- ‘Omics’ technologies in quantitative microbial risk assessment
- Trends in Food Science & Technology
- Volume | Issue number
- 27 | 1
- Pages (from-to)
- Document type
- Faculty of Science (FNWI)
- Swammerdam Institute for Life Sciences (SILS)
‘Omics’ tools are being developed at an ever increasing pace. Collectively, genome sequencing, genome-wide transcriptional analysis (transcriptomics), proteomics, metabolomics, flux analysis (‘fluxomics’) and other applications are captured under the term omics. The data generated using these tools allow researchers to gain an increasingly detailed insight into cellular responses to changes in the environment. For the area of microbiological food safety, these developments mean that mechanistic explanations of the response of microorganisms to food preservation treatments and environmental conditions in the food chain become more attainable. Importantly, the data need to be relevant to real conditions in foods and related environments. Currently, it is still often the case that these data are generated in pure cultures and under very specific conditions albeit that recent years have seen some true in situ analyses. The opportunities offered by the latter in analysing virulence as well as challenges faced in terms of experimental design (including the consideration of strain variability) in efforts to link omics data to phenotypic response and data integration for quantitative microbiological risk assessment in foods are discussed in the current paper. The paper is guided by the output of a workshop organized in May 2011 by the International Life Sciences Institute Europe (ILSI Europe) in which representatives from governmental bodies, industry and academia came together to discuss such challenges and consider how these may be met. In addition, the ILSI Europe workshop identified knowledge gaps where new omics studies can make major contributions.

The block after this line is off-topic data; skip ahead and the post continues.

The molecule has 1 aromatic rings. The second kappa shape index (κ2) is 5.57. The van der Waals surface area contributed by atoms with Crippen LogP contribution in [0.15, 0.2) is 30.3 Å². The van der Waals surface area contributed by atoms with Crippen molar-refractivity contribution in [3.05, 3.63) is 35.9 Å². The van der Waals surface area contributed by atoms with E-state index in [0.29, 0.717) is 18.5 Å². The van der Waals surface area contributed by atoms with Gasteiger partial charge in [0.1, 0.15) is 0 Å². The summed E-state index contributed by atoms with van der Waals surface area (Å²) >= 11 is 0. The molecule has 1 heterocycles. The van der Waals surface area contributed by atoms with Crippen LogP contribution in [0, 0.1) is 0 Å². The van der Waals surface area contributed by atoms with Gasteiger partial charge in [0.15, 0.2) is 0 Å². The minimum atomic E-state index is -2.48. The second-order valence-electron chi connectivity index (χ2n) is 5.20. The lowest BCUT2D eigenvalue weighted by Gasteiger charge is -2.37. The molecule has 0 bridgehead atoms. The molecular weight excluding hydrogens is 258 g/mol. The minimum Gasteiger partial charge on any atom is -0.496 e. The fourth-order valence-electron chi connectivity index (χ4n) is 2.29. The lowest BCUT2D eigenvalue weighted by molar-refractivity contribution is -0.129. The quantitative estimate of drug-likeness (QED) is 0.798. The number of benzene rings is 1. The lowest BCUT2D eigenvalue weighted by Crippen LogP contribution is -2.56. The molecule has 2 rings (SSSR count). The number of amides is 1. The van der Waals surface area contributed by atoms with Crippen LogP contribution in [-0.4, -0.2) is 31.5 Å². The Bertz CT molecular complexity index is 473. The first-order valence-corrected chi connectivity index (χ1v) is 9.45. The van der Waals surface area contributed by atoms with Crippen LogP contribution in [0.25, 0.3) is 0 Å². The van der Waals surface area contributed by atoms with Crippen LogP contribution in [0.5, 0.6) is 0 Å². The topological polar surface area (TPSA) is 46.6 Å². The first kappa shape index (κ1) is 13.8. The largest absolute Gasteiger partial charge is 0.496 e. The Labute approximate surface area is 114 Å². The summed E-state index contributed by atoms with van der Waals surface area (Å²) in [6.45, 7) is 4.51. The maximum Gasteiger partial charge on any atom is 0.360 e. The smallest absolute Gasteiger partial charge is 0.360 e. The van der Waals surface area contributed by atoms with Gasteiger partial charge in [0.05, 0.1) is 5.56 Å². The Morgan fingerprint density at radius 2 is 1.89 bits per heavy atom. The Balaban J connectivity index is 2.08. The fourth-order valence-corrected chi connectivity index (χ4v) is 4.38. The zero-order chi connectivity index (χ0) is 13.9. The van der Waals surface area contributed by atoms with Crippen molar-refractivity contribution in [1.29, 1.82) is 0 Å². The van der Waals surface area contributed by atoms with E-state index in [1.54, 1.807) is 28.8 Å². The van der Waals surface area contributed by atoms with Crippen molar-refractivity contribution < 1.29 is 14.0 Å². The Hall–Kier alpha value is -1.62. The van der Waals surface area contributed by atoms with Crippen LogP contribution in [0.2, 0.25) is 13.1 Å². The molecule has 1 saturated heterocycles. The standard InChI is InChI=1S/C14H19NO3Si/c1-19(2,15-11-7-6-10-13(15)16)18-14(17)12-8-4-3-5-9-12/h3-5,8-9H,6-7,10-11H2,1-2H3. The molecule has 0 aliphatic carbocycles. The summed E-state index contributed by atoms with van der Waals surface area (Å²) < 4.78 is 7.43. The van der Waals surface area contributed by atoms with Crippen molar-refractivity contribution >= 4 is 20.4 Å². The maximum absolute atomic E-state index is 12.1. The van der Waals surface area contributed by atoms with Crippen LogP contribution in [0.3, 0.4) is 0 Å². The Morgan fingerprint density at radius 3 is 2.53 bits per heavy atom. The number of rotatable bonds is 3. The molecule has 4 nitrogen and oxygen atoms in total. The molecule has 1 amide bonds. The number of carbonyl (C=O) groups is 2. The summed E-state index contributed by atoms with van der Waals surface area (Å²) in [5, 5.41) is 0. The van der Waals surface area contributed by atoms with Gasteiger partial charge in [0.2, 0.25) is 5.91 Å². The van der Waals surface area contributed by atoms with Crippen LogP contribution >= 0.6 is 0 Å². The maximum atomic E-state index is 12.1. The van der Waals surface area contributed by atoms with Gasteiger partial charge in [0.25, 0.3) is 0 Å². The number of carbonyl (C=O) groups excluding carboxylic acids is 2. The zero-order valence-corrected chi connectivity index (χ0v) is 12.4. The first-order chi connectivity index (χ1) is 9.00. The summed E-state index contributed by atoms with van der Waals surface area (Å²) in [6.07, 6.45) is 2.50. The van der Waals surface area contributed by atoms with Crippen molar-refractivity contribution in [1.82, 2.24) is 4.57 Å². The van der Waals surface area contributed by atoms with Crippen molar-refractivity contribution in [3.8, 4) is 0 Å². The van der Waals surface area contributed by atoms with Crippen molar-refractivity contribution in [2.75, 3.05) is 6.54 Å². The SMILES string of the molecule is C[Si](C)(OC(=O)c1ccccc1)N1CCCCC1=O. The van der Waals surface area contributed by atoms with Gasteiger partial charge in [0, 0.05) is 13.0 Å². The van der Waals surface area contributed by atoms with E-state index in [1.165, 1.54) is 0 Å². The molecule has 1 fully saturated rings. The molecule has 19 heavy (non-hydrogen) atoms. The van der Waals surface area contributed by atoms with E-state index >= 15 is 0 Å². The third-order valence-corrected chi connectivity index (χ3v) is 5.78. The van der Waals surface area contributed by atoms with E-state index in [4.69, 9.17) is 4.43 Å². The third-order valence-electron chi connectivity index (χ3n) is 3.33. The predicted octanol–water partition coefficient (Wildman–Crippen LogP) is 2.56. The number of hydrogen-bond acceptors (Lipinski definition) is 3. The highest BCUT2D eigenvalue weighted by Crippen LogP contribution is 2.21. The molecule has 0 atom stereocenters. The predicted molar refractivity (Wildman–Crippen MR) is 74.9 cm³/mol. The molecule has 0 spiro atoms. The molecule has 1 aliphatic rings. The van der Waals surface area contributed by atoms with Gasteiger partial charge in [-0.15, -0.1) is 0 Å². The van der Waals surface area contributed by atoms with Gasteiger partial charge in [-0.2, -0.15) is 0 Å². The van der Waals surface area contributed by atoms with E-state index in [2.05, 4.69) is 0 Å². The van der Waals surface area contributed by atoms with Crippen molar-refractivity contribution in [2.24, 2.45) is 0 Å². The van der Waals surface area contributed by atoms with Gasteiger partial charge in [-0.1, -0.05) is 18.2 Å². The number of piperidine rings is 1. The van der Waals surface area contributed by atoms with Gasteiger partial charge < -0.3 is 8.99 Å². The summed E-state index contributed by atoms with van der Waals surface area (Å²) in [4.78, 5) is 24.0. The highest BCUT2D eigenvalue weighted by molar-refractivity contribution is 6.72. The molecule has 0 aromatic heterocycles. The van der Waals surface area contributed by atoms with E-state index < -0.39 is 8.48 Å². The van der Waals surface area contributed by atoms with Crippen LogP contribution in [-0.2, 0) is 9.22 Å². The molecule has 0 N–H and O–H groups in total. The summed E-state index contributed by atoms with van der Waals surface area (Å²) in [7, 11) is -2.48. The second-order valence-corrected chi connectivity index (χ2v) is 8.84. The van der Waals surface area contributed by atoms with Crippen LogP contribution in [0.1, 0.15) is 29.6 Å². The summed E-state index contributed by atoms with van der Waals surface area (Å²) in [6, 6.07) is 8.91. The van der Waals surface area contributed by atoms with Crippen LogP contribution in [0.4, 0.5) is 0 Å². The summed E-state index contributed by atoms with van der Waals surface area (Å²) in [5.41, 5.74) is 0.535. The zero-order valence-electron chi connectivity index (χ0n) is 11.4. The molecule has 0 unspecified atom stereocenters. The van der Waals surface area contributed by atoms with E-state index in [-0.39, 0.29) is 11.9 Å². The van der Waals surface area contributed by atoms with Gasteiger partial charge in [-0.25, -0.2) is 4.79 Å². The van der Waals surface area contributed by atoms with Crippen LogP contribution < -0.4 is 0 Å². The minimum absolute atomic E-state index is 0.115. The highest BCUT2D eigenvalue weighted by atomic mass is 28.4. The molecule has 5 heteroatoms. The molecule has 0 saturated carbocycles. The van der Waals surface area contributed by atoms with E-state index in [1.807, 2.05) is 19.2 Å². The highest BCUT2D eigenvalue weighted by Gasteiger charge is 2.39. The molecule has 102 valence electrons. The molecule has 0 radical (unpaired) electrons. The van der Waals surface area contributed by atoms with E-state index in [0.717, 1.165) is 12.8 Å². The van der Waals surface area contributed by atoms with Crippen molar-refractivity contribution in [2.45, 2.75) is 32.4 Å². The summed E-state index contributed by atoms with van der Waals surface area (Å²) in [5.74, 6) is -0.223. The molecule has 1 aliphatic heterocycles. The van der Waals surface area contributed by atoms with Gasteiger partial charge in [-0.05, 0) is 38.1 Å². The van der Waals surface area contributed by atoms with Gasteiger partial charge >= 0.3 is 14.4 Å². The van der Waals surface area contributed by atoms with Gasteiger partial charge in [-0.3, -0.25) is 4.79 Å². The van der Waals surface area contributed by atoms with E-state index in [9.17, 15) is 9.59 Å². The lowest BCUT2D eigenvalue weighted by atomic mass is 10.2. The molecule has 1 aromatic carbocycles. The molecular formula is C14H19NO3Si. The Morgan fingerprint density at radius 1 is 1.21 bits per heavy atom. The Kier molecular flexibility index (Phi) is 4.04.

- go to publisher's site
If you believe that digital publication of certain material infringes any of your rights or (privacy) interests, please let the Library know, stating your reasons. In case of a legitimate complaint, the Library will make the material inaccessible and/or remove it from the website. Please Ask the Library, or send a letter to: Library of the University of Amsterdam, Secretariat, Singel 425, 1012 WP Amsterdam, The Netherlands. You will be contacted as soon as possible.